"We cannot continue to live in the midst of this great crisis," laments Ali Mohsen al-Hasani, editor-in-chief of the Yemeni media outlet 24 Post. He explains how the increase in fuel prices over the past few months has been reflected in commodities and basic goods and foodstuffs, "doubling the poor living conditions of Yemenis". It also points out the reasons behind this dire situation.
"The reasons for the catastrophic deterioration in the economic aspect are due to bad economic practices, such as wasting resources, not rationalising expenditures and stopping the work of institutions and economic sectors". The state oil company, Safer E&P Operations, suspended work on three oilfields east of Marib. Several energy experts have warned that this decision could deteriorate the humanitarian situation in the country. Last February, a new front in the Yemeni conflict erupted in Marib, a city rich in oil and gas where the government is struggling to maintain its control in the face of the Houthi advance.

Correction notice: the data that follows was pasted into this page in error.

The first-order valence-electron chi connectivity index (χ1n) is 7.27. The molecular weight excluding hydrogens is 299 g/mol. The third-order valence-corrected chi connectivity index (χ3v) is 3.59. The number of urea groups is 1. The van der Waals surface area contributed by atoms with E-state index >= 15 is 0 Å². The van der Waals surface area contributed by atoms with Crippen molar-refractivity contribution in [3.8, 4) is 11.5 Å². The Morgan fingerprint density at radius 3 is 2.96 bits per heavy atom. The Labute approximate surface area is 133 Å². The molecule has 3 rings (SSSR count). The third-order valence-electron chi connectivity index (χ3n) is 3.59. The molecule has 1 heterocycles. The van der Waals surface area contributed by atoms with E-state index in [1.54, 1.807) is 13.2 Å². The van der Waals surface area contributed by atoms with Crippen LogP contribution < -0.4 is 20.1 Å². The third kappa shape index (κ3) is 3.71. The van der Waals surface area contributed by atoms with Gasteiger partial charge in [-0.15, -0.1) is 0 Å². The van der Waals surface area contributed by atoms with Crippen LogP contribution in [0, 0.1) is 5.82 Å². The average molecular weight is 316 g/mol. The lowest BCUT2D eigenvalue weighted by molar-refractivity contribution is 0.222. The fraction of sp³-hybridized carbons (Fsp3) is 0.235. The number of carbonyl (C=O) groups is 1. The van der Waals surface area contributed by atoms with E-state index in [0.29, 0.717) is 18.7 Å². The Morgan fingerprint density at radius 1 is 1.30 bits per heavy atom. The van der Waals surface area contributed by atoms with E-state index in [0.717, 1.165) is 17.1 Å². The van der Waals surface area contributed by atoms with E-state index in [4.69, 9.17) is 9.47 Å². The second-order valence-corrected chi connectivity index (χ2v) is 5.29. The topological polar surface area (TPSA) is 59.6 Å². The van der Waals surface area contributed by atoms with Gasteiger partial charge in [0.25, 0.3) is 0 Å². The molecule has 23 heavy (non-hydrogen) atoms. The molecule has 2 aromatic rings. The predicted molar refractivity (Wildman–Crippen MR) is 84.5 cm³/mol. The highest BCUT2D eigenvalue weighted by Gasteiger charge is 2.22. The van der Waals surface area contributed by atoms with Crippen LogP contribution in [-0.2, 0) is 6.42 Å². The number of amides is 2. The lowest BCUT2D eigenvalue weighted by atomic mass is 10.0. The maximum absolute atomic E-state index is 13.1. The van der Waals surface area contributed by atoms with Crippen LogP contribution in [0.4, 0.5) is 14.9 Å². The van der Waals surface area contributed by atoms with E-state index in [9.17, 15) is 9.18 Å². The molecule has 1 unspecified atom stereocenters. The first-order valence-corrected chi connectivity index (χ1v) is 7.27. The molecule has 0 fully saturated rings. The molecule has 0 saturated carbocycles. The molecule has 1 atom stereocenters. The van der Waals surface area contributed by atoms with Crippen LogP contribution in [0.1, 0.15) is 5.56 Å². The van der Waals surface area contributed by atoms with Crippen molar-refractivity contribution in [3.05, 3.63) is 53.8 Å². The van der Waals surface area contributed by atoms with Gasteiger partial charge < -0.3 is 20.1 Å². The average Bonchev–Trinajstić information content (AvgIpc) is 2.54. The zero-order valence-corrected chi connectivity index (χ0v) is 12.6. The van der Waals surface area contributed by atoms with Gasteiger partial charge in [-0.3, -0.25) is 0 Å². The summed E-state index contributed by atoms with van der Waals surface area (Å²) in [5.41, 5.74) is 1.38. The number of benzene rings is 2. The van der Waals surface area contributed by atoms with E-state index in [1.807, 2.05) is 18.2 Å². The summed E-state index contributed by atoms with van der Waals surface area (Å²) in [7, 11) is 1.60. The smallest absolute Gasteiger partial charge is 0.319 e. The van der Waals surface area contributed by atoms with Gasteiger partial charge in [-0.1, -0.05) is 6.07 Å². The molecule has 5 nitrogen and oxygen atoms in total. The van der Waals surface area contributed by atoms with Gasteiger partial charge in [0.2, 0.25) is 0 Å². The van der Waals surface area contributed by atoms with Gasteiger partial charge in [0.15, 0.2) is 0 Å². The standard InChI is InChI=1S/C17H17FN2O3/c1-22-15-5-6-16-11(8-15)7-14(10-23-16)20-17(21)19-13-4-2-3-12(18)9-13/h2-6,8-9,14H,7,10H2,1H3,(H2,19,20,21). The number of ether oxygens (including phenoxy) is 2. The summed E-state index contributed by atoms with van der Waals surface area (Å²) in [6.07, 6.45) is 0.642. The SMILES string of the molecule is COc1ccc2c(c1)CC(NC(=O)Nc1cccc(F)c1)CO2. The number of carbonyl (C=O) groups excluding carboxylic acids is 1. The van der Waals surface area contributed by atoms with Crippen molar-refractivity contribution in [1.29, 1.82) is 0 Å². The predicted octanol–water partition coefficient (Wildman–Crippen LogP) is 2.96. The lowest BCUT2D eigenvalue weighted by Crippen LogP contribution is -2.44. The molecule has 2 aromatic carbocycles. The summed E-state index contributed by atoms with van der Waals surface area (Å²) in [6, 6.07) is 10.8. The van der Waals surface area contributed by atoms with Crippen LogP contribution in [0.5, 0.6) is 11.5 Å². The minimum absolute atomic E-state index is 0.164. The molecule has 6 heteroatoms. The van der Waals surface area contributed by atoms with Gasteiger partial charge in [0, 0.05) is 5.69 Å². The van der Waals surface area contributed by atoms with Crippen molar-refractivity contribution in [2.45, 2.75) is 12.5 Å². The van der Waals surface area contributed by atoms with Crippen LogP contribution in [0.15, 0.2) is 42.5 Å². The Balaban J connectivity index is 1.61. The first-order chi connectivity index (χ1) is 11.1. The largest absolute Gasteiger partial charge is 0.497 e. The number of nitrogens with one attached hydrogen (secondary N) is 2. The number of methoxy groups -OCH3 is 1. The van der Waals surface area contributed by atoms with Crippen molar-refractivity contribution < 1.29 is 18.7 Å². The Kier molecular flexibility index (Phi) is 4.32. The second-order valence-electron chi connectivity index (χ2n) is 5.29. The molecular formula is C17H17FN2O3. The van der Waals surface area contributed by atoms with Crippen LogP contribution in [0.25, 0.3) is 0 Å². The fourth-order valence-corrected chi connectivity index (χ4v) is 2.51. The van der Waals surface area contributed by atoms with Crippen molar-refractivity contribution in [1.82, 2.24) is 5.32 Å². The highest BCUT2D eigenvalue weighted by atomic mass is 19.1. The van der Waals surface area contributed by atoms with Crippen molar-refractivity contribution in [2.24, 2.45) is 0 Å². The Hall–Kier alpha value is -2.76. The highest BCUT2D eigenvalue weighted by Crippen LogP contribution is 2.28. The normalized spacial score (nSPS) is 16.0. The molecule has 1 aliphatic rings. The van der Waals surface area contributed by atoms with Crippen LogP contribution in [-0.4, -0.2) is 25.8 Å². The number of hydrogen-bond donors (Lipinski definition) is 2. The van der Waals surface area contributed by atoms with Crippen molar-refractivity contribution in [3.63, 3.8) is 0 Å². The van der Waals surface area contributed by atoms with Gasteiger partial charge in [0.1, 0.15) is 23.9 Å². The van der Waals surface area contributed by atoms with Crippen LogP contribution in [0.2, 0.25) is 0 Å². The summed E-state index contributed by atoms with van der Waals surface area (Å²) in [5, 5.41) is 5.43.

Oil revenues account for 30 per cent of GDP and 70 per cent of the resources of the general state budget. In addition, crude oil accounts for 90 per cent of exports, which have been halted due to the war.
The wealth of Yemen's north has caused the hottest spot in the war to shift to Marib. The region contains large reserves of oil and gas, so the Houthis are intensifying their efforts to seize the city as government forces, backed by the international coalition, try to keep it under their control. The Safer oil refinery near the city has the capacity to produce 10,000 to 20,000 barrels of oil per day. Marib is also particularly important to government forces as it is the last stronghold in the north.